Comprehensive Statements of National Transportation Policy

The concept of “national transportation policy” is a mid-20th-century phenomenon. Before 1937, “transportation” was thought of by federal decisionmakers as an activity – a subset of interstate commerce activity – while the provision of the infrastructure upon which that transportation operated (roads, canals, airports) were thought of as “public works” (just like building courthouses or levees or national parks) and no distinction was made to associate public works with the activities carried out using those public works. And federal regulation of transportation rates and services was often thought of as an entirely different kind of thing from federal provision of services (operation of air traffic control, performance of boat safety inspections).

That started to change when the Brookings Institution issued a report to a Senate committee on the organization of government. That report surveyed the scope of all federal activities in transportation – economic regulation, safety regulation, service provision, and infrastructure provision – and urged Congress to break down the wall distinguishing public works from the activities carried out using those public works: “engineering service is not in itself an objective of government; it is merely one of the means to be utilized in the attainment of larger purposes, such as irrigation, improvement of navigation, or provision of necessary building space. Engineering is an auxiliary service, in the same category as legal advice or accounting, so that the distribution of engineering units among agencies requiring their assistance does not necessarily constitute undesirable duplication.”

President Franklin Roosevelt subscribed to the opposite view (the Robert Moses view) – that all public works were similar enough to be grouped together, and he had created a Federal Works Agency that was a Department of Public Works in all but name that included public roads, public buildings, public housing, and the New Deal works agencies that were building airport and transit projects as well as anything else construction-oriented they could think of.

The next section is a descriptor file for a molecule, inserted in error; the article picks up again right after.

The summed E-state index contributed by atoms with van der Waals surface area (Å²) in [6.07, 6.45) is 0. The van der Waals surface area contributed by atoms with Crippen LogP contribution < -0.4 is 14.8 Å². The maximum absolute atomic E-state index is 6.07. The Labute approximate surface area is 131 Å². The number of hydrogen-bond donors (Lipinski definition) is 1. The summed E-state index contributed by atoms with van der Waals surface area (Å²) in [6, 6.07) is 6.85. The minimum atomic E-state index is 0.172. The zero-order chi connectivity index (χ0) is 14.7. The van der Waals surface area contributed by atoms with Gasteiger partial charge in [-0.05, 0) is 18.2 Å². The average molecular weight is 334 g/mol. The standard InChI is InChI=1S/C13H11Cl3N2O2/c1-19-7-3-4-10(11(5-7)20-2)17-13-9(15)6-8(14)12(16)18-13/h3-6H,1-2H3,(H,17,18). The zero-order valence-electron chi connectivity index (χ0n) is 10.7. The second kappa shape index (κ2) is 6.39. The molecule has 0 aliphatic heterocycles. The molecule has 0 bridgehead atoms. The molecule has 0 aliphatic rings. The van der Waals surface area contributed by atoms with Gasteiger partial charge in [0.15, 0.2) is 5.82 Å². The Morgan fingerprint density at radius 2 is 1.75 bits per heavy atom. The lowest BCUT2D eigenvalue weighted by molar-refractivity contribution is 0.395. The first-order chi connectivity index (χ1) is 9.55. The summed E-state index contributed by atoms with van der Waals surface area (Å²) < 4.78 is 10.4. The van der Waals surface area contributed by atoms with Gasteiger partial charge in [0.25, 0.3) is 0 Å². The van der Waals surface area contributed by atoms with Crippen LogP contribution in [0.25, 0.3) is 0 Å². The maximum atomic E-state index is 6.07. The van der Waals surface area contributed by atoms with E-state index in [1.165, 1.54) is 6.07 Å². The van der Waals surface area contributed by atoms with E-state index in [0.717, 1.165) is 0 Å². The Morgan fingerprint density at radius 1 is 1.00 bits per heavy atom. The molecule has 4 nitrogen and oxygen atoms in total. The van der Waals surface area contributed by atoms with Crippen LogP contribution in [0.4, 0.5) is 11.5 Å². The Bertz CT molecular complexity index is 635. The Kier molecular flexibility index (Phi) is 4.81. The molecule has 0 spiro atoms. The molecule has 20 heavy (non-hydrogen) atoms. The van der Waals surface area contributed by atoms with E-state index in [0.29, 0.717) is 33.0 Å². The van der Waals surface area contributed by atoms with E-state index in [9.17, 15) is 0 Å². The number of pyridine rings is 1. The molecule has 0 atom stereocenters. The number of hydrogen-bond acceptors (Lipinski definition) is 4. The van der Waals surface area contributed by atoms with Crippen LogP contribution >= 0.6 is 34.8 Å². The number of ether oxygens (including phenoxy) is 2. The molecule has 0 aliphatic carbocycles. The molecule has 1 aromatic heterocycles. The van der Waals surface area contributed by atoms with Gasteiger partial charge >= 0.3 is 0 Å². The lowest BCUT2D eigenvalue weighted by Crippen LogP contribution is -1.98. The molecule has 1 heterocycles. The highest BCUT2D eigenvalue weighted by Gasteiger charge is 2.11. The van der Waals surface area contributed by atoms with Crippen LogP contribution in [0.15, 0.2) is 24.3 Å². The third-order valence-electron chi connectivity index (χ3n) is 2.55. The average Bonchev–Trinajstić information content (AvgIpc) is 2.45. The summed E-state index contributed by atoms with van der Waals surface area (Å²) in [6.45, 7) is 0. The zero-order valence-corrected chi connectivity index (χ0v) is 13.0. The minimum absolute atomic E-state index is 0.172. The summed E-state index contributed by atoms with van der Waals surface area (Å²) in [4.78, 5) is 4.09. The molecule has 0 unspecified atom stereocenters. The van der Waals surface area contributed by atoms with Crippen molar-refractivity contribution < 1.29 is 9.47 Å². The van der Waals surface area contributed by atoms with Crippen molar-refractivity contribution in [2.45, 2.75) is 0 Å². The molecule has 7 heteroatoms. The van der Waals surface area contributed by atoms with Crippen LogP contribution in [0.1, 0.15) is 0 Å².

In 1940, Roosevelt assigned the National Resources Planning Board (chaired by his uncle, Frederic Delano) the job of a national transportation survey, and their comprehensive report also addressed national policy elements, but the report wasn’t released until May 1942, and the intervening start of World War II meant that the report was ignored.

In response to the Hoover Commission’s recommendations of a centralized transportation policy (within the Commerce Department) in early 1949, President Truman ordered Commerce to produce a short survey of federal transportation activities, which they did by the end of the year, but no policy synthesis was forthcoming.

In his first term, President Eisenhower established an advisory committee on Transport Policy and Organization, chaired by Commerce Secretary Sinclair Weeks, but that 1955 report focused mostly on economic competition between modes of surface transportation freight carriers. A second attempt, headed by Weeks’ successor’s successor at Commerce, came out in 1960 and was probably the closest that the federal government had come at that point to a real, multi-modal, overall transportation policy statement, but Eisenhower never actually endorsed it as policy (it had too many contradictions with the budget he had just released two months prior). He did, however, send it to Congress and told them that it had been sent to all federal agencies to see if its recommendations could be worked into a legislative program.

At this point, Congress was anxious to make its own mark on national transportation policy. The Senate Commerce Committee got extra funding from the Senate to hire extra staff and outside consultants for a comprehensive policy review. The 732-page final report, issued in July 1961, was certainly comprehensive, but when filing the report of the study group with the Senate for printing, the chairman felt obligated to put in a foreword stating that “the conclusions and recommendations incorporated into this staff report, and which are extremely controversial, represent the views of the members of the special study group, and have neither been approved, disapproved, nor considered by the Senate Interstate and Foreign Commerce Committee.”